NAFDAC, the National Agency for Food, Drug Administration and Control, announced that it will start randomly sampling Indomie noodles from the manufacturing facilities, including the seasoning.
Following the discovery of ethylene oxide, a carcinogen, Taiwan and Malaysian authorities recalled indomie noodles.
The Director of the Food Lab Services Directorate has already been engaged and is working on the methodology for the study, the agency’s Director-General, Prof. Mojisola Adeyeye, announced in a statement, identifying the component of interest as ethylene oxide.
The importation of Indomie noodles into the nation has long been prohibited, according to Mojisola. It is on the list of foods that the government forbids. It is not registered with NAFDAC because it is prohibited in Nigeria.
She said, “We are taking extra precautions to make sure the product is not being smuggled in; if it were, our post-marketing surveillance would catch it. Additionally, we want to confirm that Nigerian noodles and other foods use tested spices.”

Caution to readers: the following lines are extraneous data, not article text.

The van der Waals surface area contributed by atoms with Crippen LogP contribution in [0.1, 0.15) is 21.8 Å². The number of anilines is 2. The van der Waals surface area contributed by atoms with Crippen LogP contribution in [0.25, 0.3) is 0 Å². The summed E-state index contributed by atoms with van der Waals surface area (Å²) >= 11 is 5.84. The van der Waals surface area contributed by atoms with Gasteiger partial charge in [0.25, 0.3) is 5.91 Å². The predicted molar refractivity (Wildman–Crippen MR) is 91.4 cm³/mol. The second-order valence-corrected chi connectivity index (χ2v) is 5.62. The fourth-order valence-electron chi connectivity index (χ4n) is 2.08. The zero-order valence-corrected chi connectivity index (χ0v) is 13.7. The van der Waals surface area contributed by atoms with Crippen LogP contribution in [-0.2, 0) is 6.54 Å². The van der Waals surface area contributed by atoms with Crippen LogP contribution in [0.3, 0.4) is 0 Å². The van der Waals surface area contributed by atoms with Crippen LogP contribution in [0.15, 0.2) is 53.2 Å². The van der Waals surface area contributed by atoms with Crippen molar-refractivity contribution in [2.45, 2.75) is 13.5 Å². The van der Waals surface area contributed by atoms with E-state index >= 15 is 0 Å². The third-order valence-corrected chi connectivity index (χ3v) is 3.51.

This week, NAFDAC Food Safety and Applied Nutrition, FSAN, and Post Marketing Surveillance, PMS, are carrying out such activities in turn at the manufacturing facilities and the market.
She did, however, guarantee that Nigerians would be properly informed of the investigation’s findings.
Ethylene oxide is a colorless, highly reactive, and combustible gas that is frequently employed as an intermediary in the synthesis of a variety of chemicals, according to the World Health Organization, or WHO.
The World Health Organization indicated in a report that evidence from studies on animals, test systems, and epidemiological findings suggested a rise in the incidence of human cancer.
Ethylene oxide should be regarded a possible human carcinogen, the investigation concluded, and its levels in the environment should be kept as low as practical.